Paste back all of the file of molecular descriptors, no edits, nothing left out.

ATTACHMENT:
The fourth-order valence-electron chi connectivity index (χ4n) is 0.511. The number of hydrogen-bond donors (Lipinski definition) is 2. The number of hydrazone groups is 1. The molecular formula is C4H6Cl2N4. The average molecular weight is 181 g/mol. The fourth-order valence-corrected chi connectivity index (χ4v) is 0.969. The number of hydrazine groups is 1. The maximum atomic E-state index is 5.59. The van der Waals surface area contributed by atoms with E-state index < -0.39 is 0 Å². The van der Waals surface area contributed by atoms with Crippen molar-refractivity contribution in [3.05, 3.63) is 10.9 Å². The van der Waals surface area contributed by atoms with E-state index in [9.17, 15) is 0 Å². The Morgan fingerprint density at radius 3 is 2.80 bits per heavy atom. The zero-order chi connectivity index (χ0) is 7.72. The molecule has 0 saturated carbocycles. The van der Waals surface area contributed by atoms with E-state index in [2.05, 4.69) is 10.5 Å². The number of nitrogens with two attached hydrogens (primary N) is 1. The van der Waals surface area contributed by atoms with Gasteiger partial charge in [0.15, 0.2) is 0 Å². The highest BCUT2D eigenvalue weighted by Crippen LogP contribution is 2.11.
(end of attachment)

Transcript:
The fourth-order valence-electron chi connectivity index (χ4n) is 0.511. The number of hydrogen-bond donors (Lipinski definition) is 2. The number of hydrazone groups is 1. The molecular formula is C4H6Cl2N4. The average molecular weight is 181 g/mol. The fourth-order valence-corrected chi connectivity index (χ4v) is 0.969. The number of hydrazine groups is 1. The maximum atomic E-state index is 5.59. The van der Waals surface area contributed by atoms with E-state index < -0.39 is 0 Å². The van der Waals surface area contributed by atoms with Crippen molar-refractivity contribution in [3.05, 3.63) is 10.9 Å². The van der Waals surface area contributed by atoms with E-state index in [9.17, 15) is 0 Å². The Morgan fingerprint density at radius 3 is 2.80 bits per heavy atom. The zero-order chi connectivity index (χ0) is 7.72. The molecule has 0 saturated carbocycles. The van der Waals surface area contributed by atoms with E-state index in [2.05, 4.69) is 10.5 Å². The number of nitrogens with two attached hydrogens (primary N) is 1. The van der Waals surface area contributed by atoms with Gasteiger partial charge in [0.15, 0.2) is 0 Å². The highest BCUT2D eigenvalue weighted by Crippen LogP contribution is 2.11.